Annex A: Non-Energy uses of Petroleum and Gas Products

Annex B: Rationale for the Approach in Dealing with Overlap Between Oil&Gas and Petrochemical Industry

●  Annex D: Fuel Specific Calculations for the Well-to-Wheel Indicator

Annex F: The Least-Cost Methodology, Carbon Tracker

Annex H: CH4 Emissions Analysis and Scenarios

● The commenting survey and the document related « Key Questions & Logistics for consultation

Whitepaper: Analysis and Translation of Global Scenarios to Inform Paris-Aligned Pathways for the Energy System

FAQ on Carbon Tracker’s Least-Cost Methodology

 

As stated in the guidance document, the methodology “will address embedded emissions in fuel supplied, but will also seek to address scope 1 emissions (energy and methane process emissions). At a later stage the project should consider scope 2 emissions and links to refinery and petrochemical industry, consistent with the SBTi’s chemical sector development.”

First, to set a target within O&G industry, companies have to choose the scenario they plan to follow since this would influence the outcome of the target setting exercise, as well as the validation of those targets. For the moment, two scenario are proposed (well below 2C° target or a 1.5°C target) but the public consultation raises the hypothesis of developing other scenarios : “Should any scenario that meets WB2C or 1.5C be allowed, or are considerations around levels of overshoot, need for early action and approaching uncertain physical planetary limits reasonable criteria to select scenarios? “

Secondly, the SBTi provides a set of recommendations for target setting depending on six aspects:  the type of company (integrated, upstream, midstream or downstream), the ambition level, the emissions scopes, the time horizon for the target, the target type (intensity or absolute), and the base year.

Then, companies have to choose their allocation method, namely, the means by which the emissions budget of an environmental scenario is divided up and allocated. Methods, details and calculations are provided in the guidance document.

Nonetheless, to be effective, further crucial details are needed, especially with regards to the target setting. Indeed, there is still a debate about the nature of the target measured through intensity or absolute reduction. The current SBT proposal is to “accept intensity targets set in a 5-15 year window, which reflect changes in final demand (final energy increasingly decarbonized), with a recommendation to set a long-term target as well. In addition to this requirement, IOCs/IECs (Integrated Energy Companies), as well as Upstream companies should also set an absolute, short-term target on the extraction, reflecting the necessary changes that need to occur at the supply side (decrease of fossil fuel supply)”.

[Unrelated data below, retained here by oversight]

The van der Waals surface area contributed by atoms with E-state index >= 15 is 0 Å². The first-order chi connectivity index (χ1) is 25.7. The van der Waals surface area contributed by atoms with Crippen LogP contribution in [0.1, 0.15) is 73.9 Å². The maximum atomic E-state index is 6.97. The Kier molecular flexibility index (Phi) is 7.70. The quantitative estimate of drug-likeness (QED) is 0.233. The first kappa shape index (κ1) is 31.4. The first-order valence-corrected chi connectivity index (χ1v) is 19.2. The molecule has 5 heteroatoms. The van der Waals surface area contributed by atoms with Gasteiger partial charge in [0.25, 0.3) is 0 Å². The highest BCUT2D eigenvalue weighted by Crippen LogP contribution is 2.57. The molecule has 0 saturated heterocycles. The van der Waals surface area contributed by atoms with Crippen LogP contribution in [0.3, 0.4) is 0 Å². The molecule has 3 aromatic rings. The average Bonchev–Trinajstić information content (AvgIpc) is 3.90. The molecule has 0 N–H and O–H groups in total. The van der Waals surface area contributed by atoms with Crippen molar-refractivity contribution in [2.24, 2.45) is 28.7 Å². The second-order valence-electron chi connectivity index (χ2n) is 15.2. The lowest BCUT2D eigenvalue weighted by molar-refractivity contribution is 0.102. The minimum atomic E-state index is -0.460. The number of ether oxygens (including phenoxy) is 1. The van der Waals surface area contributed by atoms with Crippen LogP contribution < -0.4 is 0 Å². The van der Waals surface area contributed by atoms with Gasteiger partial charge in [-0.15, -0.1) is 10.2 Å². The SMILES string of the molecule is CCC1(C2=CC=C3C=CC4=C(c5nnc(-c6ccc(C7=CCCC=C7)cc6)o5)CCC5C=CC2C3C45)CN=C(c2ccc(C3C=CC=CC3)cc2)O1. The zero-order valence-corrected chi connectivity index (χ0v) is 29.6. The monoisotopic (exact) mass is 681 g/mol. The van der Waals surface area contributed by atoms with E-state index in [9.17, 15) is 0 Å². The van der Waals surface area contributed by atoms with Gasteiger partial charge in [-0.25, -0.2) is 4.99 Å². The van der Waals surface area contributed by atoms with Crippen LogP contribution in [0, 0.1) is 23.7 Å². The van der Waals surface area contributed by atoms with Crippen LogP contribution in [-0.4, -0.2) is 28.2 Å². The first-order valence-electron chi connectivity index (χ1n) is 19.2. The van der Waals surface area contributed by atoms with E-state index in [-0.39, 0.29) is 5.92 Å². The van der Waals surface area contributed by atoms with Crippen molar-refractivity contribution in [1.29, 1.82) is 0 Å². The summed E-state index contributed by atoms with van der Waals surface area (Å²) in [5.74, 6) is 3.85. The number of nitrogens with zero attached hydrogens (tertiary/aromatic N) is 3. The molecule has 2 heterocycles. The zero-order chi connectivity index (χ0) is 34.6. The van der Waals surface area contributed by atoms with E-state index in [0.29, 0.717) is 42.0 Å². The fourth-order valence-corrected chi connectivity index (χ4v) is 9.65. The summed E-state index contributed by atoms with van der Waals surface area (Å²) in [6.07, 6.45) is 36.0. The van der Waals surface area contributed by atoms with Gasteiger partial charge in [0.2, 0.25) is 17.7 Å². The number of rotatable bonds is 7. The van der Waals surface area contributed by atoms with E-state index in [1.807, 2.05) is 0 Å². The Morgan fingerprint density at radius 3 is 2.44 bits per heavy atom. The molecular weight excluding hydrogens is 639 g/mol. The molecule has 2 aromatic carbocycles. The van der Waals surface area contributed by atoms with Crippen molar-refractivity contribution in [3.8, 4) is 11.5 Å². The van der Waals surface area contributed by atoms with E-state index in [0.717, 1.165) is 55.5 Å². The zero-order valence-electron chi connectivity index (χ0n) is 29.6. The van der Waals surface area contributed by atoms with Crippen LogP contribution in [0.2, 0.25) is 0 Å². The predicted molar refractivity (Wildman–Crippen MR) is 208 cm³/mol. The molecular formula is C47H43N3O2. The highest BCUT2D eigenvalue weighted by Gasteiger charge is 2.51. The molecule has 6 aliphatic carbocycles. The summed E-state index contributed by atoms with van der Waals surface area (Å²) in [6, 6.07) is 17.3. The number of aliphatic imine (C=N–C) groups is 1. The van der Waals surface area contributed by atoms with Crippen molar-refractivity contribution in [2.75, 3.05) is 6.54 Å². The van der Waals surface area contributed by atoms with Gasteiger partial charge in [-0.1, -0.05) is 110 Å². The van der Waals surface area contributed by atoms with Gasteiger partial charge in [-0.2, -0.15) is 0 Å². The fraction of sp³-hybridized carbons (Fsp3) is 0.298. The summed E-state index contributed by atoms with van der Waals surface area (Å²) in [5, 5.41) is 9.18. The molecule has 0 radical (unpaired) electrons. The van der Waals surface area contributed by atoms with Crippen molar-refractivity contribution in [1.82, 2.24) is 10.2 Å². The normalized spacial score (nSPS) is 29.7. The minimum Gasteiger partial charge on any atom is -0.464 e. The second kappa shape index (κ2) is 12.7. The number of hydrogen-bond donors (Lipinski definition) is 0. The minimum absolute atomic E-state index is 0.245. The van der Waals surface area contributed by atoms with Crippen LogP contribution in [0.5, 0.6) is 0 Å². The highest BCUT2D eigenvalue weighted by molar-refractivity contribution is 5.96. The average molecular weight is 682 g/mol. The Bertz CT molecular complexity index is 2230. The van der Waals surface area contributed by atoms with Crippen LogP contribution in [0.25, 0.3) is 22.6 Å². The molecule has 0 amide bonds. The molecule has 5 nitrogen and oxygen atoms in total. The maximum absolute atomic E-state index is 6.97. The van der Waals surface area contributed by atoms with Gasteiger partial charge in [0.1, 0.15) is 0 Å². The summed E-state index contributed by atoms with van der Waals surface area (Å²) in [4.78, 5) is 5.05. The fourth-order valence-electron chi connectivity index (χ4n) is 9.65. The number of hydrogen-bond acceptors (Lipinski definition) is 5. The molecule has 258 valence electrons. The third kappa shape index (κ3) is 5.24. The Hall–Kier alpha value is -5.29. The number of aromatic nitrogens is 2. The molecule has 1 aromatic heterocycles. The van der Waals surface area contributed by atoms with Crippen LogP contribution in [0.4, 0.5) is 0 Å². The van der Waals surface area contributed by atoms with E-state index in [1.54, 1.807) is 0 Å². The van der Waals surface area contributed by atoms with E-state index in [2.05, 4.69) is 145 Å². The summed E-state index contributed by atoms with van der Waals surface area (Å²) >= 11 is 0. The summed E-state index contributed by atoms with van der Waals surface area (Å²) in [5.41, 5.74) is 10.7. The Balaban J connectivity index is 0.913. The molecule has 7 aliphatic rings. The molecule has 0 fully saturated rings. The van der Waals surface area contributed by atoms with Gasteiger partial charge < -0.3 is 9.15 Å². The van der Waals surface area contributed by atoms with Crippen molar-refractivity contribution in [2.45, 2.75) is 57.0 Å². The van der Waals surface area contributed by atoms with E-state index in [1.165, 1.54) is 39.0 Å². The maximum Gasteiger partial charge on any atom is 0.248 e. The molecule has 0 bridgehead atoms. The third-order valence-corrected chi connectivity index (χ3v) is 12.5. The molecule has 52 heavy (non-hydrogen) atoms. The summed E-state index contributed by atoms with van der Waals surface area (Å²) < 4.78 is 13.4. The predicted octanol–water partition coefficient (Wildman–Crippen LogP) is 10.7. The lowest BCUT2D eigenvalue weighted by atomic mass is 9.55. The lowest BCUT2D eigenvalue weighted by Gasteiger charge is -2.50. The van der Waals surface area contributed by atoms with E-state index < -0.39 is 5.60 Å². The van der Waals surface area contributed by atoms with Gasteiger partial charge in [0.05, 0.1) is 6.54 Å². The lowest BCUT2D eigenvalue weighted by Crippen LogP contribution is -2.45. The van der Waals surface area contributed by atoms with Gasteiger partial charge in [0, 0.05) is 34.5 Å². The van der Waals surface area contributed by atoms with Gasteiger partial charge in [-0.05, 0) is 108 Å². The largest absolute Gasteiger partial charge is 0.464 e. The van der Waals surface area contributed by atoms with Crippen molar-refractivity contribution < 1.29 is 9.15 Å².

Having said that, SBTi is seeking external opinion and included in the public consultation two interesting questions related to the measurement methods: 

  • “In your opinion, is it acceptable for companies to set only intensity targets or do you think they should also set absolute targets?”
  • “Do you think that requiring companies to set an intensity target, reflecting changes in demand, and an absolute target, reflecting changes in supply, is sufficient to address the concerns about the climate integrity of the targets set by companies?”

 

The following transition modes are proposed in the document

  • Energy company: diversifying to other forms of energy.
  • Carbon company: transition to a circular economy model around carbon dioxide.
  • Managed decline: ramping down Oil and Gas operations and returning capital to shareholders while maximising shareholder value.
  • New direction: transition away from Oil and Gas to other activities.

We would argue transition is a combination of all these levers.

Meanwhile, another important question relates to “removal accounting”. How removals should translate into corporate GHG accounting is an issue currently under discussion and the document states it is not clear who should be credited for the removal, namely:

  1.  If it should be the company that operates the asset with removal equipment;
  2. Or the company operating/owning/financing removal equipment;
  3. Or the company that effectively stores, monitors and holds the liability for long-term storage of CO2;
  4. All the three options, but clearly distinguishing between direct and indirect removals between participants in the removal and storage value chain

Therefore, the public consultation’s answers should hopefully provide a strong methodology development.

In addition to the work in progress for O&G industry, several other sectors are also developed by the SBT:

Apparel and footwear

Publication of the final guidance

Power sector

Publication of the final guidance and the Science-based Target Setting Tool

Transports

Publication of the guidance for passenger, freight and OEMs (methods and guidance for shipping and aviation companies in development)

Financial institutions

First draft guidance and target-setting tool in public consultation in August 2020.  Launching of the methods, criteria and guidance in Fall 2020.

Aluminum

Publication of the “Understanding and Addressing the Barriers for Aluminum Companies to Set Science-Based Targets “ as foundation

Chemical and petrochemicals

Publication of the first report at the end of 2020